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Planet Earth

Plants Have Slow Sex in Space

Visual ScienceBy Perrin IrelandMarch 25, 2013 10:11 PM

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A new studyon plant reproduction finds that developing cells are very affected by altered states of gravity---a finding that has implications for our hopes for a future human society in space.

In order for plants to have sex, a pollen grain first lands on a stigma (the female part of a flowering plant.) Following a chemical come-hither signal from the stigma, the pollen grain grows a pollen tube, a tunnel for sperm cells to travel down to reach the egg for fertilization. Pollen tubes are the fastest growing cells in the plant kingdom. The pollen tube was used as a model system for a recent study on the effects of altered gravity on plant reproduction because a response in the pollen tube takes a matter of mere seconds.

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Plants have the ability to sense gravity. There are specialized parts of some cells called statoliths, which occur, for instance, in plant root cells, which need to know which direction to travel---in this case, down into the ground. The cell senses gravity, and changes its behavior accordingly. Pollen tubes don’t have statoliths and they don’t sense gravity. A pollen tube is on a mission to find and germinate an egg; if it were primarily concerned with responding gravity, that mission would be thwarted. The pollen tube grows in the direction of the egg, and it takes its cues from the egg’s chemical signals. This means that any impact of gravity on a pollen tube is due to the actual effects of gravitational force on weight-bearing loads in nature.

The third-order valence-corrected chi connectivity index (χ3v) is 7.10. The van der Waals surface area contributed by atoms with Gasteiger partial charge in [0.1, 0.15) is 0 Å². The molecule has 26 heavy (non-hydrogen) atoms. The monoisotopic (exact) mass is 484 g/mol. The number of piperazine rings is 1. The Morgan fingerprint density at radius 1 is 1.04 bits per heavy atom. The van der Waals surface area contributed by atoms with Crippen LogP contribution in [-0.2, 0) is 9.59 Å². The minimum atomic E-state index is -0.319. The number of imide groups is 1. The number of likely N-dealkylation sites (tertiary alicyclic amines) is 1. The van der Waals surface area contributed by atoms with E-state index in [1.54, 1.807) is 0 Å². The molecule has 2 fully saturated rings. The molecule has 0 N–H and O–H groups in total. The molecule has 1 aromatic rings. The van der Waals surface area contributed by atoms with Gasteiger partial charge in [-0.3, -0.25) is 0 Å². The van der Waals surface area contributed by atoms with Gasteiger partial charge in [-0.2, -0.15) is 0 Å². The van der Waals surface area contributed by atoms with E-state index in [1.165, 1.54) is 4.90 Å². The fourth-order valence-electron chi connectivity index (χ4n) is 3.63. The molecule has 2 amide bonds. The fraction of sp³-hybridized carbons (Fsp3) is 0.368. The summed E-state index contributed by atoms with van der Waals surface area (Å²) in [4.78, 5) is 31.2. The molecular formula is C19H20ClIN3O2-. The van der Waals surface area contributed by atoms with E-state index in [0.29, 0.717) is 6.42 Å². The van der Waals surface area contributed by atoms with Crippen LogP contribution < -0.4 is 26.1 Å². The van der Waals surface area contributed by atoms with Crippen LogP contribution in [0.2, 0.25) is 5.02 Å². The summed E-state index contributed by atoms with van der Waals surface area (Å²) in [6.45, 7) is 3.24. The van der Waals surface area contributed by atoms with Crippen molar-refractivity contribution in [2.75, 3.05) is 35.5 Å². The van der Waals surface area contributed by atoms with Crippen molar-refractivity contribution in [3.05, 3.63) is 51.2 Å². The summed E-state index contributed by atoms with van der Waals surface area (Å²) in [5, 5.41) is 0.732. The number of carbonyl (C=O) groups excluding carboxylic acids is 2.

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Much research has been done on the root-growing prospects of plants in space

. But researchers wanted to understand the effect that altered states of gravity would have on a plant cell that doesn’t have statoliths. They exposed pollen tubes to two states of gravity: the first was 20 times the gravity of earth, the second, a stimulation of the lack of gravity in space.What they found is that plants in microgravity grew smaller pollen tubes: their diameters were 8 percent smaller than those grown at Earth gravity. At five times Earth's gravity, the tubes were 8 percent wider, and at 20 times Earth's gravity, they were 38 percent wider.This is because the assembly of cell walls was disrupted in microgravity, leading to a reduced growth rate. As a result, the germination rates were much lower in the lesser-gravity states, the researchers reported

in

PLoS ONE.

The findings are important for all kinds of reproduction in space. Cells' internal transport is important in humans as well, particularly in the development of long neurons. If neurons can’t form properly, will we be able to grow babies of our kind with working brains in space one day? If plants can’t properly reproduce in altered gravity, will we be able to pull off agriculture in space?

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